As the mercury sinks and the sun goes into hibernation, many of us in Northern countries dream of warmer places. But the arrival in hotter countries is not always as pleasant as in our dreams – the heat can be a shock to the system. Our Brazilian Post Doc, Marcia Alves, explains:
Extreme temperatures represent a health problem all over the world. While Northern Europeans suffer in January with the cold and often dry air, the countries below the Equator, like Brazil, may be extremely hot and humid. Norwegians and most people from cold countries are quite good at winter sports, or at least good at dressing for sports in very cold temperatures. But most Norwegians, and other people not used to heat, suffer when travelling to hot places, something that could ruin their holiday.
Which signs appear as children or older people get heat-related problems? How and when to do exercise? What to drink, eat or wear?
Daily work and exercising in hot weather can pose a challenge even for the fittest. Millions of people die every year due to heat-related problems, especially children and older people. In cities like Rio de Janeiro during the summer, temperatures may get close to 40oC and humidity over 90%. This affects the body’s ability to cool itself through sweating. Normally, an average adult will lose 2-3 litres at room temperature a day through sweating; but in hot and humid conditions, this could reach 10 litres of sweat a day. This means extreme loss of body fluid. But because of the humidity, the air is already saturated, and sweating loses its effect. And so, the internal body temperature could get dangerously high.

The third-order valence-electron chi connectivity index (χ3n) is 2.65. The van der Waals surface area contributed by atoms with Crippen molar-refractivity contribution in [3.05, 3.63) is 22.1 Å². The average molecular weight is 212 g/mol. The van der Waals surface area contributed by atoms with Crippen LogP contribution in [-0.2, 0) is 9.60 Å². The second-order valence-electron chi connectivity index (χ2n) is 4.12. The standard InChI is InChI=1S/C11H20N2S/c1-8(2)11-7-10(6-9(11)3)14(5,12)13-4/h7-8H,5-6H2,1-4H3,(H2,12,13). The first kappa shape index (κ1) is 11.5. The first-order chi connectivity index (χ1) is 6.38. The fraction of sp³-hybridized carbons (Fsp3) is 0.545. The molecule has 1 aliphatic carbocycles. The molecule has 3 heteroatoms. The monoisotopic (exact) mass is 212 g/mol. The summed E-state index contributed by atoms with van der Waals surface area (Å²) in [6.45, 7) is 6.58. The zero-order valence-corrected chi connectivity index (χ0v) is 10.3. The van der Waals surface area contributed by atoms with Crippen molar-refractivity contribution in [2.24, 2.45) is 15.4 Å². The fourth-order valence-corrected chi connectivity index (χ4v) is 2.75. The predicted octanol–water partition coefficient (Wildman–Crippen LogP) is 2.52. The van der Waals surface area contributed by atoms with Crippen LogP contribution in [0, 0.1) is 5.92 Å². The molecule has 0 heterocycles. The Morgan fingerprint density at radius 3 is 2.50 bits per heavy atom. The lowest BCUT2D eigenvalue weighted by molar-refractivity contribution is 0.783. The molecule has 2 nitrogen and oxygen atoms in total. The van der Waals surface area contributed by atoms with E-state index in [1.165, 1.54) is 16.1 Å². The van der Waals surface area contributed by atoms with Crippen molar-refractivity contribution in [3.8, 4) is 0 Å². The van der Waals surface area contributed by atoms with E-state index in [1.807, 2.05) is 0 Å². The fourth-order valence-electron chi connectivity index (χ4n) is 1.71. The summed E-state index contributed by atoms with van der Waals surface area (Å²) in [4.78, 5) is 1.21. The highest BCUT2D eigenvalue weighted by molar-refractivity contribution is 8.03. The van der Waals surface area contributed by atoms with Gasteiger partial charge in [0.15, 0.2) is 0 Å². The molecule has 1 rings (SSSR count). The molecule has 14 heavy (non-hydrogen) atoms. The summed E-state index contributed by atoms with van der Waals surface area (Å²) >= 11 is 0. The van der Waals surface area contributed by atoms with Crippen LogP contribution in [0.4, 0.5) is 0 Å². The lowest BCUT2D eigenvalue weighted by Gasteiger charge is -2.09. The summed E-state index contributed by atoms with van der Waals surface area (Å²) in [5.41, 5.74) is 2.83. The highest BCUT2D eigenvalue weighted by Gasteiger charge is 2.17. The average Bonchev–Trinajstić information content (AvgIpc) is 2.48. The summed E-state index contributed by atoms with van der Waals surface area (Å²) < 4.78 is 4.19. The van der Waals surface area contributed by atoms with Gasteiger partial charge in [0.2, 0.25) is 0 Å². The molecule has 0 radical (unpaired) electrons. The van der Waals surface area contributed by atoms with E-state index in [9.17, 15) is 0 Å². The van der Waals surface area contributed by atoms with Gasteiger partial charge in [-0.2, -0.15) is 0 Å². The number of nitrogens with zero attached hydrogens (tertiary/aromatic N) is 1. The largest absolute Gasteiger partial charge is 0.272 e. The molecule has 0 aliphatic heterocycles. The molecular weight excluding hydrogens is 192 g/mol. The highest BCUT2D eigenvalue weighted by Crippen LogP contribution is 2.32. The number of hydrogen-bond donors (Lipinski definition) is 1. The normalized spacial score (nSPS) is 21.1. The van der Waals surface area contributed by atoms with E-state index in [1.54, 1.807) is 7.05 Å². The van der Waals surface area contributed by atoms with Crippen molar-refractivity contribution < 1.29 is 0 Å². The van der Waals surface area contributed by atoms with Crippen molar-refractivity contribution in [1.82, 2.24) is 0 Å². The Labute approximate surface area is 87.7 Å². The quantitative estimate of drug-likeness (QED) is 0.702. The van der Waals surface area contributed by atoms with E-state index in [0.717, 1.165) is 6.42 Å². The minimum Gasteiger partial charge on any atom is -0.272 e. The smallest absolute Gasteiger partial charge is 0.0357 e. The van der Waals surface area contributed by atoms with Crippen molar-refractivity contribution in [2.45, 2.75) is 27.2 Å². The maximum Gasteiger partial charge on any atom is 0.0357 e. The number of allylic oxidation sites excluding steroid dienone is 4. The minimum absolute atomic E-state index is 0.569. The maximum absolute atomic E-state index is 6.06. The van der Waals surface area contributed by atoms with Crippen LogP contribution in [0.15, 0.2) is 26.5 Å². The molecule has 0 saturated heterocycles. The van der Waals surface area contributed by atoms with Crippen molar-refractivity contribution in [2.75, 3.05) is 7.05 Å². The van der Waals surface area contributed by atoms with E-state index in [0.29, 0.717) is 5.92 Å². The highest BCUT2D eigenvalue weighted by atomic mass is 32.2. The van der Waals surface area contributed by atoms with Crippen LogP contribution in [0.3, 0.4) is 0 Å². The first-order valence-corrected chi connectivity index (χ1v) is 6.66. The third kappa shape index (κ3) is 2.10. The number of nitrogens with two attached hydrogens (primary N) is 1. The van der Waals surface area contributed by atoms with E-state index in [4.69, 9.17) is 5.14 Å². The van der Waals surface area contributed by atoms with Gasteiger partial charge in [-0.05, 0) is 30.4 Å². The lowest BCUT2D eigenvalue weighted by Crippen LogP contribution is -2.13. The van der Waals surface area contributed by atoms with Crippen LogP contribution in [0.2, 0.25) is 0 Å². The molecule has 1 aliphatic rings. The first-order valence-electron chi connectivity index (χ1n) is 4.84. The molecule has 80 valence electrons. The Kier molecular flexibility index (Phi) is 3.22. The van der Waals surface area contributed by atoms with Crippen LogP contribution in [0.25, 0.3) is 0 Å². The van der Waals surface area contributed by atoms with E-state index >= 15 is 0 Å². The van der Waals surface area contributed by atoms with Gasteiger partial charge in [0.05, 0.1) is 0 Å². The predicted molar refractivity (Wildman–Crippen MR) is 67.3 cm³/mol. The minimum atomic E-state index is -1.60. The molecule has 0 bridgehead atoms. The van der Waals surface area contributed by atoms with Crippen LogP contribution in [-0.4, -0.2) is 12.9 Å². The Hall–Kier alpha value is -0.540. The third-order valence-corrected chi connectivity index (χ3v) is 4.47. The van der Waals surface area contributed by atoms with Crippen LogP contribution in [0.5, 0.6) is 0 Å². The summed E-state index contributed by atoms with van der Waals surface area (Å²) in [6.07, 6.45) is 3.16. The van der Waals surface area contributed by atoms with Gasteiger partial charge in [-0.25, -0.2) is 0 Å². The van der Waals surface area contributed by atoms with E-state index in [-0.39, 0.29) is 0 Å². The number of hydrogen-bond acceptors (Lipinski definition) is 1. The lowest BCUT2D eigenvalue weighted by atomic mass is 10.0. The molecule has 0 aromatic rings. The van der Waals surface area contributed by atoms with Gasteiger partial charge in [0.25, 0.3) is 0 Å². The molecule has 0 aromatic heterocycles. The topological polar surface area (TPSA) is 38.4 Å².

Recently, lawyers in Rio de Janeiro have started a campaign to abolish ties and suits during their daily activities – they are not as efficient when they are feeling too hot. Likewise, policemen with outdoor duties in southern states of Brazil have already changed their uniform.
But much could still be changed. This January, in Aracaju (Sergipe) in the north of Brazil, which is even warmer than southern Brazil, I saw policemen wearing long, thick, black uniforms, heavy black boots and protective vests (and carrying heavy shotguns) inside the university campus! Would they be able to run after small, fast thieves, with fewer clothes on?
The risk of heat stroke is even higher when exercising. Last year in Brazil, some policemen died during a 10 km training race due to their hot uniforms in very hot and humid weather. So, before heading to a nice warm place, remember to include in your luggage: loose, light cotton clothes, protections for the head, skin and proper sunglasses. Once you get there, avoid the hottest sun hours, look for a nice coconut tree with its huge shadow, drink litres of fluids, and eat lots of juicy fruit and vegetables. Also avoid drinking too much alcohol as this dehydrates the body further.
If you are fit, you will cope better with the weather, but do not forget to reduce the number of workouts and give yourself more breaks.
Finally, be alert to the signs of heat stress which include: fatigue, headache, nausea, vomiting, muscle cramps, thirst, etc. – especially if you travel with children or older relatives.
Now you are well prepared to have a good time!
Marcia Alves, Post Doc, CERG